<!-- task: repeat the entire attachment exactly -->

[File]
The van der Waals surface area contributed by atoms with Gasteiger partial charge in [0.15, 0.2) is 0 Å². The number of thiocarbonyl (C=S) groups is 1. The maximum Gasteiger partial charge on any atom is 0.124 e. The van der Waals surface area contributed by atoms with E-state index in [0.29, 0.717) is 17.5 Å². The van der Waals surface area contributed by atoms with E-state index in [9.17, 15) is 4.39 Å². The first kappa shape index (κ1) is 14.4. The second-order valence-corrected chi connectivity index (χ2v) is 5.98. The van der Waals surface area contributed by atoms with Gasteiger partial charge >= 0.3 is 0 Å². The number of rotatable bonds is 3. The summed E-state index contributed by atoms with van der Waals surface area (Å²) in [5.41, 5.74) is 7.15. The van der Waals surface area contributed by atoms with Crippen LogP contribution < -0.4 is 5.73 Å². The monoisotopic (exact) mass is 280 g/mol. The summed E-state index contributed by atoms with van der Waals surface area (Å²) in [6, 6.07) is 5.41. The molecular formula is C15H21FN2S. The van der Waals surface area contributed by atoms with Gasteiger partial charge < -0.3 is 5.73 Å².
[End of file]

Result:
The van der Waals surface area contributed by atoms with Gasteiger partial charge in [0.15, 0.2) is 0 Å². The number of thiocarbonyl (C=S) groups is 1. The maximum Gasteiger partial charge on any atom is 0.124 e. The van der Waals surface area contributed by atoms with E-state index in [0.29, 0.717) is 17.5 Å². The van der Waals surface area contributed by atoms with E-state index in [9.17, 15) is 4.39 Å². The first kappa shape index (κ1) is 14.4. The second-order valence-corrected chi connectivity index (χ2v) is 5.98. The van der Waals surface area contributed by atoms with Gasteiger partial charge >= 0.3 is 0 Å². The number of rotatable bonds is 3. The summed E-state index contributed by atoms with van der Waals surface area (Å²) in [5.41, 5.74) is 7.15. The van der Waals surface area contributed by atoms with Crippen LogP contribution < -0.4 is 5.73 Å². The monoisotopic (exact) mass is 280 g/mol. The summed E-state index contributed by atoms with van der Waals surface area (Å²) in [6, 6.07) is 5.41. The molecular formula is C15H21FN2S. The van der Waals surface area contributed by atoms with Gasteiger partial charge < -0.3 is 5.73 Å².